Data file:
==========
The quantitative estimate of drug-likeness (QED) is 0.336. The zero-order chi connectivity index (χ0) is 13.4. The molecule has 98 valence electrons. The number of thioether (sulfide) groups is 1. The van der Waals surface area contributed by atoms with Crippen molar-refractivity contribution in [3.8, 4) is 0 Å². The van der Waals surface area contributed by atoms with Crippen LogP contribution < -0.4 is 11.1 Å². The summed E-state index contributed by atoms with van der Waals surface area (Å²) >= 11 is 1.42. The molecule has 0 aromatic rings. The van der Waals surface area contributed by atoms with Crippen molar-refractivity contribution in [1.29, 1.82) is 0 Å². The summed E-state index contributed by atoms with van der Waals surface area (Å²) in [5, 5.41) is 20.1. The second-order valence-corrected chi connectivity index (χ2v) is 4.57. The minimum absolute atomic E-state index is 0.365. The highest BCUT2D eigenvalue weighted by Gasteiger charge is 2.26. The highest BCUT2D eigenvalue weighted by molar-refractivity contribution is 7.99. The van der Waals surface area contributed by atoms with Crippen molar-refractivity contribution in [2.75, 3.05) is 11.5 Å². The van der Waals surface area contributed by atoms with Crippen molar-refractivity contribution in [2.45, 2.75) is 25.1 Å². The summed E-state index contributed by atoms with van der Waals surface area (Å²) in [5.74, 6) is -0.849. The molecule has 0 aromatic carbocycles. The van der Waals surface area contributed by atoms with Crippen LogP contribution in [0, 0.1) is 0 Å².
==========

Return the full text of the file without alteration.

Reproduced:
The quantitative estimate of drug-likeness (QED) is 0.336. The zero-order chi connectivity index (χ0) is 13.4. The molecule has 98 valence electrons. The number of thioether (sulfide) groups is 1. The van der Waals surface area contributed by atoms with Crippen molar-refractivity contribution in [3.8, 4) is 0 Å². The van der Waals surface area contributed by atoms with Crippen LogP contribution < -0.4 is 11.1 Å². The summed E-state index contributed by atoms with van der Waals surface area (Å²) >= 11 is 1.42. The molecule has 0 aromatic rings. The van der Waals surface area contributed by atoms with Crippen molar-refractivity contribution in [1.29, 1.82) is 0 Å². The summed E-state index contributed by atoms with van der Waals surface area (Å²) in [5, 5.41) is 20.1. The second-order valence-corrected chi connectivity index (χ2v) is 4.57. The minimum absolute atomic E-state index is 0.365. The highest BCUT2D eigenvalue weighted by Gasteiger charge is 2.26. The highest BCUT2D eigenvalue weighted by molar-refractivity contribution is 7.99. The van der Waals surface area contributed by atoms with Crippen molar-refractivity contribution in [2.75, 3.05) is 11.5 Å². The van der Waals surface area contributed by atoms with Crippen molar-refractivity contribution in [2.45, 2.75) is 25.1 Å². The summed E-state index contributed by atoms with van der Waals surface area (Å²) in [5.74, 6) is -0.849. The molecule has 0 aromatic carbocycles. The van der Waals surface area contributed by atoms with Crippen LogP contribution in [0, 0.1) is 0 Å².